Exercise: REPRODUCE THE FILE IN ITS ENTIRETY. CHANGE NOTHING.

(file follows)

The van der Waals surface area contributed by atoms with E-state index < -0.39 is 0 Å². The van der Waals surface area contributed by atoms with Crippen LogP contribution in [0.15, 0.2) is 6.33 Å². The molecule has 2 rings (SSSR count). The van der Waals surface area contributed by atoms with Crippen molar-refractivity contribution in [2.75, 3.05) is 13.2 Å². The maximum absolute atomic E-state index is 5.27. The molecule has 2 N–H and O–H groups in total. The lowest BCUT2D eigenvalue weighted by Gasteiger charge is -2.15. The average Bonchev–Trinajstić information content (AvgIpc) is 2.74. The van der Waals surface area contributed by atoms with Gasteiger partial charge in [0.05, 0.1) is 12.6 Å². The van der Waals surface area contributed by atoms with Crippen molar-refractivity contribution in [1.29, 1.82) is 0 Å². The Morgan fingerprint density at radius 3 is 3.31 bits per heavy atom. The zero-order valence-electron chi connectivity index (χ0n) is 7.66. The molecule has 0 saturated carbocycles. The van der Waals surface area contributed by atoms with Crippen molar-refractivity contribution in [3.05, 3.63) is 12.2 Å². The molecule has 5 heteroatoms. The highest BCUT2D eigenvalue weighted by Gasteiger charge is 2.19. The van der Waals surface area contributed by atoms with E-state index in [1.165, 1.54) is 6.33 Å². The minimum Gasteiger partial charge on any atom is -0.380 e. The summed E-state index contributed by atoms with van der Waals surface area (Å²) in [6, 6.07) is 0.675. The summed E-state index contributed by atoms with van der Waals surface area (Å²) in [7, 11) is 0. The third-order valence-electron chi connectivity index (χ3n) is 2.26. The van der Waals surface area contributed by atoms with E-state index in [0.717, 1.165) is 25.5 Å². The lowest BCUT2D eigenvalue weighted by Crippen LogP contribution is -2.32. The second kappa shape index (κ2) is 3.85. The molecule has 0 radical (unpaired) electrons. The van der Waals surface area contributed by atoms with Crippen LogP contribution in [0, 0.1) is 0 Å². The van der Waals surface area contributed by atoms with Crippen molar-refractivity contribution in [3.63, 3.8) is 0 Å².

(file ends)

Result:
The van der Waals surface area contributed by atoms with E-state index < -0.39 is 0 Å². The van der Waals surface area contributed by atoms with Crippen LogP contribution in [0.15, 0.2) is 6.33 Å². The molecule has 2 rings (SSSR count). The van der Waals surface area contributed by atoms with Crippen molar-refractivity contribution in [2.75, 3.05) is 13.2 Å². The maximum absolute atomic E-state index is 5.27. The molecule has 2 N–H and O–H groups in total. The lowest BCUT2D eigenvalue weighted by Gasteiger charge is -2.15. The average Bonchev–Trinajstić information content (AvgIpc) is 2.74. The van der Waals surface area contributed by atoms with Gasteiger partial charge in [0.05, 0.1) is 12.6 Å². The van der Waals surface area contributed by atoms with Crippen molar-refractivity contribution in [1.29, 1.82) is 0 Å². The Morgan fingerprint density at radius 3 is 3.31 bits per heavy atom. The zero-order valence-electron chi connectivity index (χ0n) is 7.66. The molecule has 0 saturated carbocycles. The van der Waals surface area contributed by atoms with Crippen molar-refractivity contribution in [3.05, 3.63) is 12.2 Å². The molecule has 5 heteroatoms. The highest BCUT2D eigenvalue weighted by Gasteiger charge is 2.19. The van der Waals surface area contributed by atoms with E-state index in [1.165, 1.54) is 6.33 Å². The minimum Gasteiger partial charge on any atom is -0.380 e. The summed E-state index contributed by atoms with van der Waals surface area (Å²) in [6, 6.07) is 0.675. The summed E-state index contributed by atoms with van der Waals surface area (Å²) in [7, 11) is 0. The third-order valence-electron chi connectivity index (χ3n) is 2.26. The van der Waals surface area contributed by atoms with E-state index in [0.717, 1.165) is 25.5 Å². The lowest BCUT2D eigenvalue weighted by Crippen LogP contribution is -2.32. The second kappa shape index (κ2) is 3.85. The molecule has 0 radical (unpaired) electrons. The van der Waals surface area contributed by atoms with Crippen LogP contribution in [0, 0.1) is 0 Å². The van der Waals surface area contributed by atoms with Crippen molar-refractivity contribution in [3.63, 3.8) is 0 Å².